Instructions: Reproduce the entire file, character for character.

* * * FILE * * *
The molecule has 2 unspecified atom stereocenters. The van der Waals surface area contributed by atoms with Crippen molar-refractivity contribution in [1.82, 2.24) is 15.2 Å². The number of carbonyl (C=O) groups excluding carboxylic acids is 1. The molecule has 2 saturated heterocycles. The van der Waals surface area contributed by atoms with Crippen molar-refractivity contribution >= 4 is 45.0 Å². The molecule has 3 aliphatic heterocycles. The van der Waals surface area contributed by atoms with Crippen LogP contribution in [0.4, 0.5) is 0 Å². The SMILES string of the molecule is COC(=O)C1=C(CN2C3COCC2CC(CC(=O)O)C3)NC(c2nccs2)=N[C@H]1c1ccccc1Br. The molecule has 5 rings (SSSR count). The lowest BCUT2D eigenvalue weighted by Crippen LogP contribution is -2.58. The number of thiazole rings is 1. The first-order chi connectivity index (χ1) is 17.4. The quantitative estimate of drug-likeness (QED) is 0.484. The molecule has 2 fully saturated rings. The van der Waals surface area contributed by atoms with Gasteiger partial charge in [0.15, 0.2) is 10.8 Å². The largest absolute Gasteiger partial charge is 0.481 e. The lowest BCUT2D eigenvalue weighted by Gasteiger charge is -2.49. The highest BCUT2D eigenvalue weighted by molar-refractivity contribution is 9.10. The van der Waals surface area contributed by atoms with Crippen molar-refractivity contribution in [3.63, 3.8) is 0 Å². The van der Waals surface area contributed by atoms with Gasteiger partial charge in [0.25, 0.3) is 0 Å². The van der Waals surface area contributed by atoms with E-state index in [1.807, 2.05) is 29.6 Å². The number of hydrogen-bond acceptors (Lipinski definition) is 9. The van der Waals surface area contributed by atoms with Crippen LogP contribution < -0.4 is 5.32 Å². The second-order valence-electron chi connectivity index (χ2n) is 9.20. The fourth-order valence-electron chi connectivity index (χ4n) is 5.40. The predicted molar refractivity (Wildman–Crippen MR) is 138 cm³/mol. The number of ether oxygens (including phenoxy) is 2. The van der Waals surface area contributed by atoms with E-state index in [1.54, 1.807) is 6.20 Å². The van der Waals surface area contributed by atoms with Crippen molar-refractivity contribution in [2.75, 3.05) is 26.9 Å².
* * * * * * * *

The molecule has 2 unspecified atom stereocenters. The van der Waals surface area contributed by atoms with Crippen molar-refractivity contribution in [1.82, 2.24) is 15.2 Å². The number of carbonyl (C=O) groups excluding carboxylic acids is 1. The molecule has 2 saturated heterocycles. The van der Waals surface area contributed by atoms with Crippen molar-refractivity contribution >= 4 is 45.0 Å². The molecule has 3 aliphatic heterocycles. The van der Waals surface area contributed by atoms with Crippen LogP contribution in [0.4, 0.5) is 0 Å². The SMILES string of the molecule is COC(=O)C1=C(CN2C3COCC2CC(CC(=O)O)C3)NC(c2nccs2)=N[C@H]1c1ccccc1Br. The molecule has 5 rings (SSSR count). The lowest BCUT2D eigenvalue weighted by Crippen LogP contribution is -2.58. The number of thiazole rings is 1. The first-order chi connectivity index (χ1) is 17.4. The quantitative estimate of drug-likeness (QED) is 0.484. The molecule has 2 fully saturated rings. The van der Waals surface area contributed by atoms with Gasteiger partial charge in [0.15, 0.2) is 10.8 Å². The largest absolute Gasteiger partial charge is 0.481 e. The lowest BCUT2D eigenvalue weighted by Gasteiger charge is -2.49. The highest BCUT2D eigenvalue weighted by molar-refractivity contribution is 9.10. The van der Waals surface area contributed by atoms with Crippen molar-refractivity contribution in [3.63, 3.8) is 0 Å². The van der Waals surface area contributed by atoms with Gasteiger partial charge in [0.25, 0.3) is 0 Å². The van der Waals surface area contributed by atoms with E-state index in [1.807, 2.05) is 29.6 Å². The number of hydrogen-bond acceptors (Lipinski definition) is 9. The van der Waals surface area contributed by atoms with Crippen LogP contribution < -0.4 is 5.32 Å². The second-order valence-electron chi connectivity index (χ2n) is 9.20. The fourth-order valence-electron chi connectivity index (χ4n) is 5.40. The predicted molar refractivity (Wildman–Crippen MR) is 138 cm³/mol. The number of ether oxygens (including phenoxy) is 2. The van der Waals surface area contributed by atoms with E-state index in [1.54, 1.807) is 6.20 Å². The van der Waals surface area contributed by atoms with Crippen molar-refractivity contribution in [2.75, 3.05) is 26.9 Å².